During an examination for nearsightedness, your doctor will ask questions about your health, lifestyle, medicines you are taking, and past eye problems. Answers to questions about your family members can help determine whether you may have inherited eye problems.
When a child is too young to be aware of blurred vision (younger than age 7 or 8), the doctor commonly asks the parents questions such as those listed below. The answers may help the doctor know whether the child is nearsighted.
After about age 8, most children can usually describe the blurred vision caused by the start of nearsightedness, so these questions may not be needed as much.
The doctor inspects the eyelids and other external parts of the eye for signs of disease. Nearsightedness rarely has external signs.
To look for problems with the muscles that control movement of the eyeball, the doctor will ask the person to look in different directions (such as up and down). In a child, severe nearsightedness in one eye can sometimes cause amblyopia (lazy eye).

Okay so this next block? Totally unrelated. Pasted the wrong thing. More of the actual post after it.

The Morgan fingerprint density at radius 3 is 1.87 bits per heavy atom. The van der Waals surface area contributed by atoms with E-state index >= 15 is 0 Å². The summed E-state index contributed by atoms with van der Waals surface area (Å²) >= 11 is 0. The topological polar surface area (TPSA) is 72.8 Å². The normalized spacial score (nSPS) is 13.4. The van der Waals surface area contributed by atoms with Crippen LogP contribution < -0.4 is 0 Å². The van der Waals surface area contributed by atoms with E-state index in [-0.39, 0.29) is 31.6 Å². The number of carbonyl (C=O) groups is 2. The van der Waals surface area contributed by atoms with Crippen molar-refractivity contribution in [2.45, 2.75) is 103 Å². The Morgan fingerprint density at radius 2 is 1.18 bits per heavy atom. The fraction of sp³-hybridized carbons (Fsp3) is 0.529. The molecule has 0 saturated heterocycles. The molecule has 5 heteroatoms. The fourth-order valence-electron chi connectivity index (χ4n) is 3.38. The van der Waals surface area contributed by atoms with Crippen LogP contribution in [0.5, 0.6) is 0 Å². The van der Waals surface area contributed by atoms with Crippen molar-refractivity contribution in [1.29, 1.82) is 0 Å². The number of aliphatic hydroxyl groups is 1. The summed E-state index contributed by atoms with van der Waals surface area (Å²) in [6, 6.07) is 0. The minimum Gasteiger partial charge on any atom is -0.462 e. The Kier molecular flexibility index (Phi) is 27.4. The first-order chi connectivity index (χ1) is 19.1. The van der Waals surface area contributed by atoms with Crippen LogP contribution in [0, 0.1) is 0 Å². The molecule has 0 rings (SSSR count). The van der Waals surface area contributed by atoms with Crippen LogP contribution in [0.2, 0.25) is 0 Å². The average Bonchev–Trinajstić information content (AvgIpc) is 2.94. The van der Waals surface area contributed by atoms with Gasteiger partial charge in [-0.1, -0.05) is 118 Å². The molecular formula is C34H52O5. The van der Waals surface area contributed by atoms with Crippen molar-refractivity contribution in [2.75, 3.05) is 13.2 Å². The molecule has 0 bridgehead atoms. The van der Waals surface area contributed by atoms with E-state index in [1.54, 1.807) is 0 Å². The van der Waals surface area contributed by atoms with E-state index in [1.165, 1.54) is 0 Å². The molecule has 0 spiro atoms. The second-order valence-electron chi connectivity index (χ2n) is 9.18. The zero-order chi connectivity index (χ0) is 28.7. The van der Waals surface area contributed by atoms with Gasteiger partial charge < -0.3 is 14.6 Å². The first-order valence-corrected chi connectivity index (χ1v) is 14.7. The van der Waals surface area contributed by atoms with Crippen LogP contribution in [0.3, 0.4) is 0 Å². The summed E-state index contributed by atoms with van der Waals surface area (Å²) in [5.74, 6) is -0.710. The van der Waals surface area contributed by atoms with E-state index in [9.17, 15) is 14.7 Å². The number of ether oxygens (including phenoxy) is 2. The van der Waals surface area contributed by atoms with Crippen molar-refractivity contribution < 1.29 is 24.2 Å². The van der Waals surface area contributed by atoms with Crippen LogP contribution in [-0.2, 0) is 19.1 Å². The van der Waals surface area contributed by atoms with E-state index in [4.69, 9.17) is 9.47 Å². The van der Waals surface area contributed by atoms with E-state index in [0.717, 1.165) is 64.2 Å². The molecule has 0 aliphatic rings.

Jerky movements of the eyes (nystagmus) may be seen in children who have poor vision.
ByHealthwise StaffPrimary Medical ReviewerKathleen Romito, MD - Family MedicineAnne C. Poinier, MD - Internal MedicineAdam Husney, MD - Family MedicineSpecialist Medical ReviewerChristopher J. Rudnisky, MD, MPH, FRCSC - Ophthalmology
Current as ofMarch 3, 2017
Current as of: March 3, 2017
Kathleen Romito, MD - Family Medicine
& Anne C. Poinier, MD - Internal Medicine & Adam Husney, MD - Family Medicine & Christopher J. Rudnisky, MD, MPH, FRCSC - Ophthalmology
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